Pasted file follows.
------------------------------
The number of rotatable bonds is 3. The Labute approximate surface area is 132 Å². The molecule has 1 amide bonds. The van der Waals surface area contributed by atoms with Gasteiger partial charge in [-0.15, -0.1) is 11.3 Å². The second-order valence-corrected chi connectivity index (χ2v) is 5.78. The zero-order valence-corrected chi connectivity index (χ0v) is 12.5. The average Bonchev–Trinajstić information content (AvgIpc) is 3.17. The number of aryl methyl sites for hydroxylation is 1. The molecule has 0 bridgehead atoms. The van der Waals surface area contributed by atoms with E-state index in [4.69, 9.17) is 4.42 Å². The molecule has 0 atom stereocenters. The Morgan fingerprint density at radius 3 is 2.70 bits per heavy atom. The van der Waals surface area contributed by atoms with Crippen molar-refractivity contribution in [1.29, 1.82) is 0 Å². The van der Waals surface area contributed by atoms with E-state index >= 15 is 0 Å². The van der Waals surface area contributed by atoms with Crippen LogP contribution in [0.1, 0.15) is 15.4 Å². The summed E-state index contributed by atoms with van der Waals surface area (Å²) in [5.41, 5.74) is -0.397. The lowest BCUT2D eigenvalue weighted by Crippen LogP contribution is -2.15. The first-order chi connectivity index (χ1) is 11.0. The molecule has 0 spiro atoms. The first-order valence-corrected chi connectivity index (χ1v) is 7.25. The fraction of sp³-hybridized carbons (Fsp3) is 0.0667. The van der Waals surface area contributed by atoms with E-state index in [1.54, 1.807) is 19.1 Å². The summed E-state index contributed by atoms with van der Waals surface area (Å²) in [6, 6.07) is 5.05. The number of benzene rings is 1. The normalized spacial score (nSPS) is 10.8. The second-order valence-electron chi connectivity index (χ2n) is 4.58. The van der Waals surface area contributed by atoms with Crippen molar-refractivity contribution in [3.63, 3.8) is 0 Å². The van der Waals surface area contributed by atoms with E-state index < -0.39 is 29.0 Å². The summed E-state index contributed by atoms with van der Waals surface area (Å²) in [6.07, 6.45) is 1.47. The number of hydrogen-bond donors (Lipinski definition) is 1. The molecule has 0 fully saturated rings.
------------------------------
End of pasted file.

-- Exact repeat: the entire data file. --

The number of rotatable bonds is 3. The Labute approximate surface area is 132 Å². The molecule has 1 amide bonds. The van der Waals surface area contributed by atoms with Gasteiger partial charge in [-0.15, -0.1) is 11.3 Å². The second-order valence-corrected chi connectivity index (χ2v) is 5.78. The zero-order valence-corrected chi connectivity index (χ0v) is 12.5. The average Bonchev–Trinajstić information content (AvgIpc) is 3.17. The number of aryl methyl sites for hydroxylation is 1. The molecule has 0 bridgehead atoms. The van der Waals surface area contributed by atoms with E-state index in [4.69, 9.17) is 4.42 Å². The molecule has 0 atom stereocenters. The Morgan fingerprint density at radius 3 is 2.70 bits per heavy atom. The van der Waals surface area contributed by atoms with Crippen molar-refractivity contribution in [1.29, 1.82) is 0 Å². The van der Waals surface area contributed by atoms with E-state index >= 15 is 0 Å². The van der Waals surface area contributed by atoms with Crippen LogP contribution in [0.1, 0.15) is 15.4 Å². The summed E-state index contributed by atoms with van der Waals surface area (Å²) in [5.41, 5.74) is -0.397. The lowest BCUT2D eigenvalue weighted by Crippen LogP contribution is -2.15. The first-order chi connectivity index (χ1) is 11.0. The molecule has 0 spiro atoms. The first-order valence-corrected chi connectivity index (χ1v) is 7.25. The fraction of sp³-hybridized carbons (Fsp3) is 0.0667. The van der Waals surface area contributed by atoms with E-state index in [1.54, 1.807) is 19.1 Å². The summed E-state index contributed by atoms with van der Waals surface area (Å²) in [6, 6.07) is 5.05. The number of benzene rings is 1. The normalized spacial score (nSPS) is 10.8. The second-order valence-electron chi connectivity index (χ2n) is 4.58. The van der Waals surface area contributed by atoms with Crippen molar-refractivity contribution in [3.63, 3.8) is 0 Å². The van der Waals surface area contributed by atoms with E-state index < -0.39 is 29.0 Å². The summed E-state index contributed by atoms with van der Waals surface area (Å²) in [6.07, 6.45) is 1.47. The number of hydrogen-bond donors (Lipinski definition) is 1. The molecule has 0 fully saturated rings.